Iraqi Computer Attacks Feared 1/17

Intelligence officials are concerned that a recent rise in electronic attacks against government and military computer networks in the United States may be the work of pro-Iraqi hackers and could signal a "potential crisis" in national security, according to a classified F.B.I. assessment.

The Saudi Push for an Iraq Coup 1/17

Arab leaders hope to head off a war with a plan to facilitate Saddam's overthrow by his own generals

Three more US carriers may head for Iraq 1/17

The Pentagon, preparing for a possible Gulf War, may send at least three more aircraft carriers to join two already within striking distance of Iraq, defence officials said today.

Chance of avoiding war 'tiny', says king 1/17

King Abdullah II of Jordan, a US ally who has repeatedly spoken out against war with eastern neighbour Iraq, acknowledged today that the chances of preventing a US-led conflict were now "tiny".
A Kiss Before Dying?

Do Not Seek Cynicism, It Will Come To You Naturally

U.S. Fights Late March Report on Iraq Arms 1/16

The Bush administration is seeking to derail plans by the chief U.N. weapons inspector to issue another report on Iraqi disarmament to the Security Council in late March, fearing it could delay the U.S. timeline for forcing an early confrontation over Iraq's banned weapons programs.

It Ain't Exactly Babies-Being-Thrown-From-Incubators

U.S. Banks On Iraqi Omissions 1/16

To justify a possible war if inspectors find nothing, Washington may focus on what Hussein left out of his weapons declaration.

U.S. Resisting Calls for a 2nd U.N. Vote on a War With Iraq 1/16

The Bush administration resisted calls by other nations today that it secure the explicit blessing of the United Nations Security Council before going to war with Iraq. The White House further suggested that it could decide in favor of military action even if weapons inspectors do not turn up concrete new evidence against Saddam Hussein.

Bush Administration split over go-it-alone option if UN resists 1/16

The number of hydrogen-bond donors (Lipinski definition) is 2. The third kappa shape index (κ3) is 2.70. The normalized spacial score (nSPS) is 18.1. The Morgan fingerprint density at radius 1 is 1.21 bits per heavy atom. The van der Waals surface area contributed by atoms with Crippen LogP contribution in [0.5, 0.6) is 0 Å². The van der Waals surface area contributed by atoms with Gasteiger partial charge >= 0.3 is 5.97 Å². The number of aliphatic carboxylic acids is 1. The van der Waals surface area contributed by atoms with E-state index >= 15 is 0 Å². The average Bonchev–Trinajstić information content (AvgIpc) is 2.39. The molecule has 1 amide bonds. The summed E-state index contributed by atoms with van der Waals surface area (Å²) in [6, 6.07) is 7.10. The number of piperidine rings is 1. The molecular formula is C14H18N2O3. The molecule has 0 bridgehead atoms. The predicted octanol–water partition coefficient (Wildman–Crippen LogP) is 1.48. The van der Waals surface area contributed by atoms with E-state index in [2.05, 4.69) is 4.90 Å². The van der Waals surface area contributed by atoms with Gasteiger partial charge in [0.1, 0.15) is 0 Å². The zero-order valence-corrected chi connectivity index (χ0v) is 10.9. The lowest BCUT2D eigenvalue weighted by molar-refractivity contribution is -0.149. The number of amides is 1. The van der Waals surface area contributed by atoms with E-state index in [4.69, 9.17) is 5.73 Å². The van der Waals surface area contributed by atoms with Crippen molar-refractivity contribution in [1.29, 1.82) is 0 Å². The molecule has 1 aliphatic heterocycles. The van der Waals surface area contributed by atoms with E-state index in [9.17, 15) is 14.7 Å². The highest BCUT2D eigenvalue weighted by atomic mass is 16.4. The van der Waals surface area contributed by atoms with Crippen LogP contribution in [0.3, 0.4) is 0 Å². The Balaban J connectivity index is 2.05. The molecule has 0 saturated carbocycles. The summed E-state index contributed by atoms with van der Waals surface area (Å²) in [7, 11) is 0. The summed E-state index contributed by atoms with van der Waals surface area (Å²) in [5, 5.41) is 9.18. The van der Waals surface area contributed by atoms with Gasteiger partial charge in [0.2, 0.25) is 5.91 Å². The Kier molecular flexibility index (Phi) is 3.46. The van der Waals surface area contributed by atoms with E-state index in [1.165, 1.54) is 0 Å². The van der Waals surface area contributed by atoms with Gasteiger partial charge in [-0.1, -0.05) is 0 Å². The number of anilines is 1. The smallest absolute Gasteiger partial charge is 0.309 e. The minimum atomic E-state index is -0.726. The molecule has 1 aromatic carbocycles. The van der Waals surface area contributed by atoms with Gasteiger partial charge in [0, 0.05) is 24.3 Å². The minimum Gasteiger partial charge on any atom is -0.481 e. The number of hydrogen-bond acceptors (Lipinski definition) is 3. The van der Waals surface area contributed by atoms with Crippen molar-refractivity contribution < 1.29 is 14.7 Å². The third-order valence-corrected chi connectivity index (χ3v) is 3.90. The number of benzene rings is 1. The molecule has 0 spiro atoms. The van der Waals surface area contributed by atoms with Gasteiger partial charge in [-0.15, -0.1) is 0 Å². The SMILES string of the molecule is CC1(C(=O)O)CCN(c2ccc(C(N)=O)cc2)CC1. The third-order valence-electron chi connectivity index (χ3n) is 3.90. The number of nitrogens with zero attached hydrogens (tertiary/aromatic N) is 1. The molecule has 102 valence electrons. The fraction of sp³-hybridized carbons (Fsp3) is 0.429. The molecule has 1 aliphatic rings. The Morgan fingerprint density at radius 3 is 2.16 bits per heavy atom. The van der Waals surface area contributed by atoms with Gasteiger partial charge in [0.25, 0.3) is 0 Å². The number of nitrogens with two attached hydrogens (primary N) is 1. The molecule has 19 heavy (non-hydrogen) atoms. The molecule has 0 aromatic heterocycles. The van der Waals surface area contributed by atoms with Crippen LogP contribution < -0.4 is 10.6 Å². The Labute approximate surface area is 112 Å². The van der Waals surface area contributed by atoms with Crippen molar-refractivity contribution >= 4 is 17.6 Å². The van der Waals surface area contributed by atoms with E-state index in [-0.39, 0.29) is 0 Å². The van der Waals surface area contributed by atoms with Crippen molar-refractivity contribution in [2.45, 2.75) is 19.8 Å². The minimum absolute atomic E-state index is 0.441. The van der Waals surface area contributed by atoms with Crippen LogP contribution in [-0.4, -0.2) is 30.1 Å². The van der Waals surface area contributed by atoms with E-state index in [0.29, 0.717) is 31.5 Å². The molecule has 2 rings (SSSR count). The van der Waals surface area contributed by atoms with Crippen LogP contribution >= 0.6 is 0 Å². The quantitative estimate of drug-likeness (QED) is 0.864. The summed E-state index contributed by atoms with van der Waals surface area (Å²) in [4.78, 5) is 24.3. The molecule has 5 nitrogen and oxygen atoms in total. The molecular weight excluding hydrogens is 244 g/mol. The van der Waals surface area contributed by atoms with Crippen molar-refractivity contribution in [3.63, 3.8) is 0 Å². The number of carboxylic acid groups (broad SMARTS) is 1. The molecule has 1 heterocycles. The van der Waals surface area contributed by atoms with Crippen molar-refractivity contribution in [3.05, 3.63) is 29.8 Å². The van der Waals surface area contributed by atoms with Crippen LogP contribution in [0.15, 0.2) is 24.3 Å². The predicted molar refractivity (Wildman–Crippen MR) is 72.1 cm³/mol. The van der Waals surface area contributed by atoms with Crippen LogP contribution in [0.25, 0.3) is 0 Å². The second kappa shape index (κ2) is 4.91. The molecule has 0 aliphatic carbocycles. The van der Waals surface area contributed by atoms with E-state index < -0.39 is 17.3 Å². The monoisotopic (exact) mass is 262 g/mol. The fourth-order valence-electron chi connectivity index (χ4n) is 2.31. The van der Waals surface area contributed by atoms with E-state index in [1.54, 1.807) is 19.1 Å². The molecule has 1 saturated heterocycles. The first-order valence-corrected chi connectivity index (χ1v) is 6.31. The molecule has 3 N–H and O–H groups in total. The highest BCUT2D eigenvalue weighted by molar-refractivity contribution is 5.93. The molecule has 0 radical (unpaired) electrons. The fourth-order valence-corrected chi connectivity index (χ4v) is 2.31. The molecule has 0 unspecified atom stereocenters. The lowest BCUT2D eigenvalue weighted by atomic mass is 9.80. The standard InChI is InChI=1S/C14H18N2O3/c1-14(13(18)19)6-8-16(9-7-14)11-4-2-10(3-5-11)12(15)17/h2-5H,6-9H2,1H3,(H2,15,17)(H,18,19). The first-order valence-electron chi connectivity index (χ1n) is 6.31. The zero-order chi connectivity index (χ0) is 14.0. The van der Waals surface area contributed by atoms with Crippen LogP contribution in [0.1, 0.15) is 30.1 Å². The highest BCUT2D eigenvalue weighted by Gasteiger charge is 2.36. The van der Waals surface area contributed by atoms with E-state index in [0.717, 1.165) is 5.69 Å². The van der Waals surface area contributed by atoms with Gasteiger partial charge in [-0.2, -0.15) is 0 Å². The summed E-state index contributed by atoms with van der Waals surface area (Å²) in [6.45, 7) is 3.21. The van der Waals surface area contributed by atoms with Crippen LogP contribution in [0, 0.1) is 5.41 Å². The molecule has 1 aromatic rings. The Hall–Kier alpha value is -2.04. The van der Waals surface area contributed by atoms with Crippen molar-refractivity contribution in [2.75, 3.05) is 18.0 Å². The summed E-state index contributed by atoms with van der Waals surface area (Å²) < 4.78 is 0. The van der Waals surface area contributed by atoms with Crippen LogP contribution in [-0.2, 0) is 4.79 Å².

Dick Cheney, the Vice-President, suggests that the United States can launch strikes with next to no overseas backing as long as it has active British support, according to informed sources.

But State Department doves, under Colin Powell, the Secretary of State, are pushing for explicit United Nations authority for a war with maximum backing on the 15-member Security Council.

Troops pour in, scenarios narrow 1/16

America's rapidly expanding military presence in the Persian Gulf is raising a fundamental question: Is the buildup itself pushing the US toward war?

Osama Who?

Elusive foes frustrate GIs in Afghanistan 1/16

American forces and their allies are still searching for three potentially lethal enemies in Afghanistan's remote mountain ranges and lawless tribal areas that straddle the border with Pakistan. But after a year of hunting, the Americans seem no closer to catching them.

Blair warns future generations could be 'haunted' by Iraq 1/16

Tony Blair made his most impassioned plea for tough action against Iraq yesterday, warning that future generations would be "haunted" by a failure to disarm Saddam Hussein.

Child fighters would pose ethical nightmare for allied troops in Gulf 1/16

American and British forces sent to Iraq may have to fight units of child soldiers trained to mount ambushes, sniper attacks and road blocks, according to US military analysts.

U.S. Soldiers Eye Possible Urban Warfare 1/16

Survivor of Deadly Ambush in Somalia Trains Soldiers for Possible Urban Warfare in Iraq

US, Iraq are brothers in arms for oil 1/16

... in an odd twist, the United States has grown increasingly reliant on Iraqi oil exports to replace supplies cut off by a seven-week-old strike in Venezuela -- even as the Bush Administration steps up preparations for a possible invasion -- raising further concerns about the impact a US attack would have on the oil market.

Brains + Beauty

... Or Maybe It Is

Bush's job approval lowest since 9/11 1/14

President Bush's job approval rating as he nears the middle of his term has dropped below 60% for the first time since the Sept. 11 attacks, a USA TODAY/CNN/Gallup Poll has found. The number reflects a rising uncertainty about a sluggish economy and the prospects of conflict with Iraq and North Korea.

Officials: Taliban Regrouping in South Afghanistan 1/14

Remnants of Afghanistan's ousted Taliban regime have begun regrouping near the southern border with Pakistan, Afghan officials said on Tuesday.